President Barack Obama waves as he walks on stage with first lady Michelle Obama and daughters Malia and Sasha at his election night party Wednesday, Nov. 7, 2012, in Chicago. Chris Carlson/AP
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President Barack Obama’s new choices to represent U.S. interests in Belgium and the Dominican Republic were both key bundlers during his re-election campaign, according to a Center for Public Integrity review of records.

The move comes a week after Obama picked three major campaign moneymen to serve as ambassadors in Europe.

Denise Bauer — who served as the finance chair for Women for Obama during the president’s 2012 campaign — has been chosen to be the new ambassador to Belgium, the White House announced in a press release Friday afternoon.

Bauer, who has also served on the Democratic National Committee, raised at least $500,000 for Obama’s re-election efforts, according to information voluntarily released by the campaign.

The actual amount she raised could be much higher as the Obama campaign only used broad ranges to describe the activities of its bundlers, the highest of which was “more than $500,000.”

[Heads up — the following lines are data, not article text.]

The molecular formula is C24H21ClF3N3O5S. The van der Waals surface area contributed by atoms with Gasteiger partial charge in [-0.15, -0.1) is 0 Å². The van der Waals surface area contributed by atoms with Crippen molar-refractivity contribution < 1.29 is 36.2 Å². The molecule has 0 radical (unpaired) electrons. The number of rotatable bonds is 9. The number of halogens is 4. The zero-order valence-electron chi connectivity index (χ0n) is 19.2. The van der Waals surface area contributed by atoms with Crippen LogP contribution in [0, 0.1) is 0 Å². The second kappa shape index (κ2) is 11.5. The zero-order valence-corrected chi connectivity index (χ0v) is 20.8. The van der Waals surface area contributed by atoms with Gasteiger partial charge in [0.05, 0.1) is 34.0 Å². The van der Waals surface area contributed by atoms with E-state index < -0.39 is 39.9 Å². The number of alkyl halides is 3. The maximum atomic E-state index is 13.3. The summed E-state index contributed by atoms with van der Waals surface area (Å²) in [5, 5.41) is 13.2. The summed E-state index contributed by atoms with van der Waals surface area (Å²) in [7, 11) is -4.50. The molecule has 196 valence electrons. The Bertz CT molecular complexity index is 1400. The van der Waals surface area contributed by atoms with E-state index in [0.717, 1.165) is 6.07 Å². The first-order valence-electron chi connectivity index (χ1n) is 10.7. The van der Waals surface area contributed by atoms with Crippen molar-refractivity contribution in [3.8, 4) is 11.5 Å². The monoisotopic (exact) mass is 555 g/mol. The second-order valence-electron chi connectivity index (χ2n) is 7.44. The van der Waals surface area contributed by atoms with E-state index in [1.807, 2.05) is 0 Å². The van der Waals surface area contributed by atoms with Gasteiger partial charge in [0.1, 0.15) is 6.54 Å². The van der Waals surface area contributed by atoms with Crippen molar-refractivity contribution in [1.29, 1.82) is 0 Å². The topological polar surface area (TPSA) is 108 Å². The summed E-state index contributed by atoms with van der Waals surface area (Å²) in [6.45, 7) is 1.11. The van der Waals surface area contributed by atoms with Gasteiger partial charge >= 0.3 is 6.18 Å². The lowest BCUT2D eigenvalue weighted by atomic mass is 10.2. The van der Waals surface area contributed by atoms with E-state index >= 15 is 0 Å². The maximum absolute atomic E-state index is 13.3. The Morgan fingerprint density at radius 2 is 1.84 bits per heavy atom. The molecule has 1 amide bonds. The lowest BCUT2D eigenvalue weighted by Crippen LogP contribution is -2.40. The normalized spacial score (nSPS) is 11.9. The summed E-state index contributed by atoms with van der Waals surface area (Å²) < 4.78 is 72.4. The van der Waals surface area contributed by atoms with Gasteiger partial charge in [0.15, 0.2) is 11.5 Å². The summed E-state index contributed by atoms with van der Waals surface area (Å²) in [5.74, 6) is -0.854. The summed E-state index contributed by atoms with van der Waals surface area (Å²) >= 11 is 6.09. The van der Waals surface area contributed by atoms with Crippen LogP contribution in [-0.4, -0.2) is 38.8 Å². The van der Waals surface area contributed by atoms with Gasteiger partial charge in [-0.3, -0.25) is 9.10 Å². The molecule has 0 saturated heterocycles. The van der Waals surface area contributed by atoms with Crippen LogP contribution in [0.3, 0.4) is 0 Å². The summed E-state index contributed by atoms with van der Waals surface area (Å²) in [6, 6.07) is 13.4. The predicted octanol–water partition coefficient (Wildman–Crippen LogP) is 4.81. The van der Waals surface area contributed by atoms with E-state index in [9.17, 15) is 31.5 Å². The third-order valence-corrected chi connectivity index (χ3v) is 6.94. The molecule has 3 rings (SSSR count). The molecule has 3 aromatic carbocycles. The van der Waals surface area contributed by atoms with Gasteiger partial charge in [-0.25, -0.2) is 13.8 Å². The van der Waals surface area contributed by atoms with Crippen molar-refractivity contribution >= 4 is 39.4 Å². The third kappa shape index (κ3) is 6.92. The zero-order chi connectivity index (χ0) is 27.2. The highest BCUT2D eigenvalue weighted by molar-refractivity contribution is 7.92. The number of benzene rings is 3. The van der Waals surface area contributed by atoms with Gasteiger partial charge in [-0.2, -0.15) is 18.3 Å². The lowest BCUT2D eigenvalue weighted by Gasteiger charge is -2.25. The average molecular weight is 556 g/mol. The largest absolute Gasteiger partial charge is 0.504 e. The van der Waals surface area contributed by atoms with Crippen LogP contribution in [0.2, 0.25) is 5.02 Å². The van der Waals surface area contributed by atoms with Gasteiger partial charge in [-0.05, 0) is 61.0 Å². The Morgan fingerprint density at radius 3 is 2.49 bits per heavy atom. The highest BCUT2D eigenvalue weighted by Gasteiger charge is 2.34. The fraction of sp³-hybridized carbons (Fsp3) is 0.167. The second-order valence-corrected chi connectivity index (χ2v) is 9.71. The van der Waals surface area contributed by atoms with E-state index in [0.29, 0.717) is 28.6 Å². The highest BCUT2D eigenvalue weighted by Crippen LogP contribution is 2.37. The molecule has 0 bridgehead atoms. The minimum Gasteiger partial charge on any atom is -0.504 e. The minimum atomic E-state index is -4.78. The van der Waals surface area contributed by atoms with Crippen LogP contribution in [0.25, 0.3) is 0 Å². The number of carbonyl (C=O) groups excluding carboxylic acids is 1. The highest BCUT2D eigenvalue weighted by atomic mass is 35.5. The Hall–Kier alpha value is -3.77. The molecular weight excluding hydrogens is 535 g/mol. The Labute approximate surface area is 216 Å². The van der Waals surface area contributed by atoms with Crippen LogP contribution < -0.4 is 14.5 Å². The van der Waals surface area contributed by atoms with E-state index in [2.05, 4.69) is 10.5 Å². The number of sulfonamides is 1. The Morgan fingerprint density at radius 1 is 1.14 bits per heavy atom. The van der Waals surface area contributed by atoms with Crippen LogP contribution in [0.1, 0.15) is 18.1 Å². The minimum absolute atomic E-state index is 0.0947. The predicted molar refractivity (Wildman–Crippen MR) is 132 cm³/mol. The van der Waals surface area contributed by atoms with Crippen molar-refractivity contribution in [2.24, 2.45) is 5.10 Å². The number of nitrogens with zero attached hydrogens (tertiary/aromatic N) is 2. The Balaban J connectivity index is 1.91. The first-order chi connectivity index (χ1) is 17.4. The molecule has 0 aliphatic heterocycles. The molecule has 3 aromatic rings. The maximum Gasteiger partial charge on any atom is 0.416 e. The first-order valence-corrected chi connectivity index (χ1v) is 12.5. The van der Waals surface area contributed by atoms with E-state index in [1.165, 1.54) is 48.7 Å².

If confirmed by the Senate, Bauer will replace current U.S. Ambassador Howard Gutman, who was also a major campaign bundler. He raised at least $775,000 for Obama’s 2008 campaign and first inauguration.

Meanwhile, Obama’s pick to be the next U.S. ambassador to the Caribbean island nation of the Dominican Republic is James “Wally” Brewster, an executive at the Chicago-based consulting firm SB&K Global.

Brewster — who is openly gay and sits on the board of the Human Rights Campaign Fund — also bundled at least $500,000 for Obama’s re-election efforts, along with his partner, Bob Satawake.

Brewster, if confirmed by the Senate, will replace Ambassador Raul Yzaguirre, an American civil rights activist who previously headed the National Council of La Raza.

Chad Griffin, the president of the Human Rights Campaign, called Brewster an “excellent choice” for the position, in a press release.

Presidents have long rewarded top donors and fundraisers with plush diplomatic posts.

More than two dozen of Obama’s bundlers from his 2008 presidential run were awarded ambassadorships. Others received appointments, government contracts and stimulus funds, as the Center for Public Integrity previously reported.

On Friday, Obama also announced his picks for eight other ambassadorships, including former Office of Personnel Management Director John Berry to serve as the U.S. ambassador to Australia.

Adam Wollner contributed to this report.

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Michael Beckel

Michael Beckel reported for the Center for Public Integrity from 2012 to 2017.